From there, much of the rest of our ride was him talking about the players and the teams he liked. He started talking about Kobe Bryant, Jeremy Lin, and many of the other well-known US players.
He talked about a few recent games and how the NBA was increasingly popular in China. He lamented Yao Ming’s injury which took him out of the game. Even his tone of voice demonstrated his interest in the NBA.
Shared interests – be they financial, cultural, or otherwise – can be a powerful way to catalyze interactions across countries.
For instance, Dennis Rodman’s recent visit to North Korea – which came at a time when there is increasingly hostile rhetoric between the U.S. and North Korea – was an odd occurrence but a powerful reminder of how sports or shared interests can bring people together.
Who’d have thought following the NBA would help me make conversation with a taxi driver in Beijing?
And, for good measure a few pictures of the Beijing ChinaLab team:
Representing MIT on the Tsinghua campus...
Getting some tasty Peking Duck...
And on Tsinghua campus...
“Evil happens and to conquer a superhero is born.
Life has its moments. Moments that put us on the edge, at a point of no return, challenge us to take that leap of faith. A few of us choose to overcome and fight back. It’s these moments that make us a superhero.”
These are Vijay’s words (CEO of one97) inscribed inside the official handcrafted company calendar - themed “superheroes”, which he gave us as a gift at the end of our interim presentation to him and the management board. What a way to end our two weeks in New Delhi, realising the inspiration only a few people draw from different facets of life to create and succeed. I am really proud to have met and worked with this excellent group of people and to have had the opportunity to learn about their country and their day-to-day life in India.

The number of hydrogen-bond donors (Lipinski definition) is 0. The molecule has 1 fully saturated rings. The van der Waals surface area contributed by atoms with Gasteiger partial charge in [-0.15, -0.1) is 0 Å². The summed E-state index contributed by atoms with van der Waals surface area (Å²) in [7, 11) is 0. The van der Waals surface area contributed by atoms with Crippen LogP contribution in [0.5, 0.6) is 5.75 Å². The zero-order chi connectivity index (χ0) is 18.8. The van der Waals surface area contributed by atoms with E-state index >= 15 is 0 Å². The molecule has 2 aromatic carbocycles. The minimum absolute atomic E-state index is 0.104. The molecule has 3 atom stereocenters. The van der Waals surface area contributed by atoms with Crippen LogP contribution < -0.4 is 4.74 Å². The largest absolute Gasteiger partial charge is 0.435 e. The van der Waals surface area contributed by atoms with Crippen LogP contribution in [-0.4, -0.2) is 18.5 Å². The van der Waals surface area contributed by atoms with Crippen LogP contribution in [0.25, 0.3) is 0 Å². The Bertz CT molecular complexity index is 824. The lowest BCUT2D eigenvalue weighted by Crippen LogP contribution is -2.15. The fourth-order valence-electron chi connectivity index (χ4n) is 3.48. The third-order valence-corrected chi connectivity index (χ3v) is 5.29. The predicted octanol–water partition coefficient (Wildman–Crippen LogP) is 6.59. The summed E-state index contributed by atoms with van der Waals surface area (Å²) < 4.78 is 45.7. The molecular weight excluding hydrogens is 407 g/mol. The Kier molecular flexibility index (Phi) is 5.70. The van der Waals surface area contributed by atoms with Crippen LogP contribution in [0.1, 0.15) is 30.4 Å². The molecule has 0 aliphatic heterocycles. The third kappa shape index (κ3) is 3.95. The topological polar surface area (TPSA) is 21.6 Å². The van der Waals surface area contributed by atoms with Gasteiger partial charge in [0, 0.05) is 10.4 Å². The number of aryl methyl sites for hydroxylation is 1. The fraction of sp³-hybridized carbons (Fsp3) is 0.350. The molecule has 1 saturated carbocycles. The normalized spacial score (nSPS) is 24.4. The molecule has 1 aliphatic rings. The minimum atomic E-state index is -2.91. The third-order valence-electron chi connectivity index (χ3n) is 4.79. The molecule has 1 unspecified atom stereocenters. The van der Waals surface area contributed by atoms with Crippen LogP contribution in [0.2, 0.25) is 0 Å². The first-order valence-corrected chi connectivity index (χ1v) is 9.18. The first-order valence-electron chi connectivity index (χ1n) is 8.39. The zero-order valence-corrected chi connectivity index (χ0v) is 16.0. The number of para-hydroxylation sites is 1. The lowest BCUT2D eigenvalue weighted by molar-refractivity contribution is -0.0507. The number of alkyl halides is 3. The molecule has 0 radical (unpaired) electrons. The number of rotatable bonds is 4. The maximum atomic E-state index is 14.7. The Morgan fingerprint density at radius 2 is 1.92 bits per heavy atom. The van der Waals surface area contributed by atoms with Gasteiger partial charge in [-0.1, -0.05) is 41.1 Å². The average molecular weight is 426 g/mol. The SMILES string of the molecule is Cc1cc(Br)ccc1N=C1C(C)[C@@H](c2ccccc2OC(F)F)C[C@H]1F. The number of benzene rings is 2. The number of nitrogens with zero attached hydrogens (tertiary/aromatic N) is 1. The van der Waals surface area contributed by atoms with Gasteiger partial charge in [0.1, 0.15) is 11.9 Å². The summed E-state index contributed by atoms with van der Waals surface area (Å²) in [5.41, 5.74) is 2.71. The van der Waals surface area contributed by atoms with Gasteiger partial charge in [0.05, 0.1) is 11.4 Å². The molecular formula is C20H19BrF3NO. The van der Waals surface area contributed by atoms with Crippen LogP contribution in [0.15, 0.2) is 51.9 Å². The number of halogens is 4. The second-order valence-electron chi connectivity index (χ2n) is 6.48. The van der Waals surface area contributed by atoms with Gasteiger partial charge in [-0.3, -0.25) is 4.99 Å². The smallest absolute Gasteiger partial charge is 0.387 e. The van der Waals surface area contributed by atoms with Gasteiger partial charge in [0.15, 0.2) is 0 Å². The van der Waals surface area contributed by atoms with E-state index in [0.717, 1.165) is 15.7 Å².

This week was shorter with Holi celebrations being the highlight! A very colourful holiday where people ‘play’ with each other by finding ways to paint one another with different colours of paint. We joined the big party of course, but we must have not played very hard, because we were able to clean up with no ‘scars’; in the office, days later people still carried stains of purple paint on their fingers and hair!
It is now time to return to Boston and I have to say I will miss Delhi’s vibe and soul. The interactions with constantly friendly and happy people from all walks of life; our routinely daily commute which had nothing routine about it; the spicy Indian lunch and dinner feasts; and the miracle of so many people from different backgrounds, religions, languages and cultures living together in unity.
Finally I cannot emphasize enough how valuable this experience has been, not just now but for the years to come. One of the reasons I joined the India Lab was to get to know fellow Sloanies in a more challenging environment. This is when true bonds are formed. Matt, Taylor and Yuichi it was truly an honour and thank you for teaching me so much…till our next trip together!